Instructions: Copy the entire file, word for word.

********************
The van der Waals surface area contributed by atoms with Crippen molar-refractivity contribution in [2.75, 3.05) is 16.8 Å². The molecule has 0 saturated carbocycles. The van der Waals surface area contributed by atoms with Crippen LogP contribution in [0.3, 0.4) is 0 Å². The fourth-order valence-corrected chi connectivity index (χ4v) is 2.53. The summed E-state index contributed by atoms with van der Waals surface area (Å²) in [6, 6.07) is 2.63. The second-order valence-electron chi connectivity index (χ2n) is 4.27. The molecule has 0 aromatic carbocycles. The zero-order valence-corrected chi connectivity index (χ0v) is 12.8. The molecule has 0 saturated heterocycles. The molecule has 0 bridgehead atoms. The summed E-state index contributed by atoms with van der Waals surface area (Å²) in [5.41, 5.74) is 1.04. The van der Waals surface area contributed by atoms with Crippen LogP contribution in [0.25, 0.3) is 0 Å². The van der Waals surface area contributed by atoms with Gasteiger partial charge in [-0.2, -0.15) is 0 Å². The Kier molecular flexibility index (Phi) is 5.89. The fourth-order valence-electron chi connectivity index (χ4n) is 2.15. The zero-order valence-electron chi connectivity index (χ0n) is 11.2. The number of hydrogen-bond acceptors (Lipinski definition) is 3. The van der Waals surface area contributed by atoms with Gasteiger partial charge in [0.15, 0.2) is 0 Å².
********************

The van der Waals surface area contributed by atoms with Crippen molar-refractivity contribution in [2.75, 3.05) is 16.8 Å². The molecule has 0 saturated carbocycles. The van der Waals surface area contributed by atoms with Crippen LogP contribution in [0.3, 0.4) is 0 Å². The fourth-order valence-corrected chi connectivity index (χ4v) is 2.53. The summed E-state index contributed by atoms with van der Waals surface area (Å²) in [6, 6.07) is 2.63. The second-order valence-electron chi connectivity index (χ2n) is 4.27. The molecule has 0 aromatic carbocycles. The zero-order valence-corrected chi connectivity index (χ0v) is 12.8. The molecule has 0 saturated heterocycles. The molecule has 0 bridgehead atoms. The summed E-state index contributed by atoms with van der Waals surface area (Å²) in [5.41, 5.74) is 1.04. The van der Waals surface area contributed by atoms with Crippen LogP contribution in [0.25, 0.3) is 0 Å². The van der Waals surface area contributed by atoms with Gasteiger partial charge in [-0.2, -0.15) is 0 Å². The Kier molecular flexibility index (Phi) is 5.89. The fourth-order valence-electron chi connectivity index (χ4n) is 2.15. The zero-order valence-electron chi connectivity index (χ0n) is 11.2. The number of hydrogen-bond acceptors (Lipinski definition) is 3. The van der Waals surface area contributed by atoms with Gasteiger partial charge in [0.15, 0.2) is 0 Å².